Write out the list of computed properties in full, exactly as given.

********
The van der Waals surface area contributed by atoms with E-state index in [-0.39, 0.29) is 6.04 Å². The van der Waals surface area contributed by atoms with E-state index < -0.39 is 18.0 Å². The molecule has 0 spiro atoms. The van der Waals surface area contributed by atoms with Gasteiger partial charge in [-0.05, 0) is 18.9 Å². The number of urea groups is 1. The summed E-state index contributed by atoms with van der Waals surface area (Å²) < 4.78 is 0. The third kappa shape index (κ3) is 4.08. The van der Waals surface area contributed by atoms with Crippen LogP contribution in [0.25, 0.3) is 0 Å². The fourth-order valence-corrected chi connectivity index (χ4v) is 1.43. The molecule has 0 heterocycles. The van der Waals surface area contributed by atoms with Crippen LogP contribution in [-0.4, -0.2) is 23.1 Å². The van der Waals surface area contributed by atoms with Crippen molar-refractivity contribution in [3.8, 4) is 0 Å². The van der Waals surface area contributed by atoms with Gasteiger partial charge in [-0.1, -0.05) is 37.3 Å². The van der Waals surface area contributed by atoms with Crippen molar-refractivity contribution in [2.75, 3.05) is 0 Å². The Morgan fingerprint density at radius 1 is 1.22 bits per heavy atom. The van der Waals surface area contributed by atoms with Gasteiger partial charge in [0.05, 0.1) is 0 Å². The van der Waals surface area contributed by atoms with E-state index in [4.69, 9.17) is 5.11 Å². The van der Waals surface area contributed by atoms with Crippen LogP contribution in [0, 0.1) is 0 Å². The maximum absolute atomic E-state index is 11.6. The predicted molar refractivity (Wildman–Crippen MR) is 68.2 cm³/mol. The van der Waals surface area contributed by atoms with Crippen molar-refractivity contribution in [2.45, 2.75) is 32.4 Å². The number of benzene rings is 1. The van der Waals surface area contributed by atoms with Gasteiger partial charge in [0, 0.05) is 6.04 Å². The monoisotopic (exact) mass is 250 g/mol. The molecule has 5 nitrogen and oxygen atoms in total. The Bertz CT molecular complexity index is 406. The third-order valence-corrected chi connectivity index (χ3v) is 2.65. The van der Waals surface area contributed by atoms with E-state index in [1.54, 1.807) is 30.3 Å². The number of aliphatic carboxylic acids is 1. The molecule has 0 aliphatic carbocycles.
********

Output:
The van der Waals surface area contributed by atoms with E-state index in [-0.39, 0.29) is 6.04 Å². The van der Waals surface area contributed by atoms with E-state index < -0.39 is 18.0 Å². The molecule has 0 spiro atoms. The van der Waals surface area contributed by atoms with Gasteiger partial charge in [-0.05, 0) is 18.9 Å². The number of urea groups is 1. The summed E-state index contributed by atoms with van der Waals surface area (Å²) < 4.78 is 0. The third kappa shape index (κ3) is 4.08. The van der Waals surface area contributed by atoms with Crippen LogP contribution in [0.25, 0.3) is 0 Å². The fourth-order valence-corrected chi connectivity index (χ4v) is 1.43. The molecule has 0 heterocycles. The van der Waals surface area contributed by atoms with Crippen LogP contribution in [-0.4, -0.2) is 23.1 Å². The van der Waals surface area contributed by atoms with Crippen molar-refractivity contribution in [3.8, 4) is 0 Å². The van der Waals surface area contributed by atoms with Gasteiger partial charge in [-0.1, -0.05) is 37.3 Å². The van der Waals surface area contributed by atoms with Crippen molar-refractivity contribution in [2.75, 3.05) is 0 Å². The Morgan fingerprint density at radius 1 is 1.22 bits per heavy atom. The van der Waals surface area contributed by atoms with Gasteiger partial charge in [0.05, 0.1) is 0 Å². The van der Waals surface area contributed by atoms with E-state index in [4.69, 9.17) is 5.11 Å². The van der Waals surface area contributed by atoms with Crippen LogP contribution in [0, 0.1) is 0 Å². The maximum absolute atomic E-state index is 11.6. The predicted molar refractivity (Wildman–Crippen MR) is 68.2 cm³/mol. The van der Waals surface area contributed by atoms with Crippen molar-refractivity contribution in [2.45, 2.75) is 32.4 Å². The number of benzene rings is 1. The van der Waals surface area contributed by atoms with Gasteiger partial charge in [0, 0.05) is 6.04 Å². The monoisotopic (exact) mass is 250 g/mol. The molecule has 5 nitrogen and oxygen atoms in total. The Bertz CT molecular complexity index is 406. The third-order valence-corrected chi connectivity index (χ3v) is 2.65. The van der Waals surface area contributed by atoms with E-state index in [1.54, 1.807) is 30.3 Å². The number of aliphatic carboxylic acids is 1. The molecule has 0 aliphatic carbocycles.